John Goss' Education
Goss was born on December 27, 1800, just five days from the turn of a new century, which became known as the age of Romanticism in music. His musical career began at the age of ten when he was named a chorister of the Chapel Royal. Five years later he began study of composition and organ with Thomas Attwood, noted composer and organist of St. Paul’s Cathedral, the largest church in England.
Goss Succeeds Henry Lyte
In 1824, Goss moved a few miles west to become the first organist to oversee the choirs of St. Luke’s, Chelsea, after dedication of a new sanctuary and large pipe organ. Ironically, he succeeded Henry Lyte, who in addition to his priestly duties, sometimes filled in as an organist there, before his appointment as curate in Lower Brixham. Goss remained at St. Luke’s, Chelsea, until 1838.
Organist and Director of Choirs at St. Paul's Cathedral
Following the death of his teacher Attwood, he returned to St. Paul’s Cathedral to take over the position of organist and director of choirs. There, he wrote many of his anthems and hymns during twenty-four years of service. Concurrent with his church posts, he served as Professor of Harmony at the Royal Academy of Music for 47 years. He was appointed composer to the Chapel Royal in 1856 in recognition of his achievements as a composer.
Knighted by Queen Victoria
In 1872 he was knighted by Queen Victoria, and four years later was awarded an honorary Doctor of Music degree by Cambridge University. Among his church music compositions are settings of Psalms 89, 91, 127 and 128, the anthems, “O Taste and See” and “O Savior of the World,” and the beautiful tune he composed for our hymn, for which he is, perhaps, best known. Following his death at Brixton, London, on May 10, 1880, he was buried in St. Paul’s Cathedral.
Performance of Lauda Anima with
Praise my Soul the King of Heaven
And now we hear Lauda anima, as arranged and performed by organist Timothy Albrecht followed by our hymn as sung by the choir of St. Paul’s Cathedral.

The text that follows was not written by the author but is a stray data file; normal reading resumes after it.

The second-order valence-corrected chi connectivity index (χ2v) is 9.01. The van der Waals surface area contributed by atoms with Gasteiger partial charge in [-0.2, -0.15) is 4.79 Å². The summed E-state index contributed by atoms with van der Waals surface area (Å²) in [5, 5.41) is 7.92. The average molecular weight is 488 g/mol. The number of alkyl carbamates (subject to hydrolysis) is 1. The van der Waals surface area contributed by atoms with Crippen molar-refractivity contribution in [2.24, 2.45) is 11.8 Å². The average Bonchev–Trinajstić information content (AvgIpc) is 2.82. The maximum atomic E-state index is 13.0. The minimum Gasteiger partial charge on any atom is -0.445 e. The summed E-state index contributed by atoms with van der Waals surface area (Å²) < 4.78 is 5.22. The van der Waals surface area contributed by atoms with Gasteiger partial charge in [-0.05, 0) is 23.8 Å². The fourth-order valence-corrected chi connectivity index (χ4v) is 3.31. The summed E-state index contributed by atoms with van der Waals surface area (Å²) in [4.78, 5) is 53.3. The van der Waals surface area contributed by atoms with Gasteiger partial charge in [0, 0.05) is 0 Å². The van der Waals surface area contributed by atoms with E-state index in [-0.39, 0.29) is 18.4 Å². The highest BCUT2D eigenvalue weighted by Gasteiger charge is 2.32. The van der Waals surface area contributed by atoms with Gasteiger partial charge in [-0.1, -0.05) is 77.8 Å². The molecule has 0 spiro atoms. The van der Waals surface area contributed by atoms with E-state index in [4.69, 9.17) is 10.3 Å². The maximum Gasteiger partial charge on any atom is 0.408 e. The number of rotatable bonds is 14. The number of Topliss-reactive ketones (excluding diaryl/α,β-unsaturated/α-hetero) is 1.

Devotion or Scripture Related Praise my Soul the King of Heaven
Lyte's "Swan Song"
Henry Francis Lyte’s poem, “Ere the Night Fall,” gives insight into his life and ministry and states his dying wish as follows.
“Why do I sigh to find life’s evening shadows gathering round my way, the keen eye dimming and the buoyant mind unhinging day by day? I want not vulgar fame—I seek not to survive in brass and stone! Hearts may not kindle when they hear my name, nor tear my value own: but might I leave behind some blessing for my fellows, some fair trust to guide, to cheer, to elevate my kind when I am in the dust; might verse of mine inspire one virtuous aim, one high resolve impart, light in one drooping soul a hallowed fire, or bind one broken heart; death would be sweeter then, more calm my slumber ‘neath the silent sod—might I thus live to bless my fellow-men, or glorify my God!
O thou whose touch can lend life to the dead, thy quickening grace supply, and grant me, swanlike, my last breath to spend in song that may not die!"
Lyte's Dying Wish Fulfilled
This dying wish is indeed fulfilled in Praise my Soul, the King of Heaven, which so moved future Queen Elizabeth II in 1947. And, over one-hundred seventy years after his death, this majestic hymn continues to bless us. May this, his song, never die!
And now, let us hear this great hymn as sung by the York Minster Choir with Barry Rose and Christopher Dearly.
Thank you for joining me for this episode of The Hymn of the Week. Tune in again next week when we will consider another great hymn.
Until then, this is your host, Dr. Larry Frazier…
Goodbye and Keep Singing!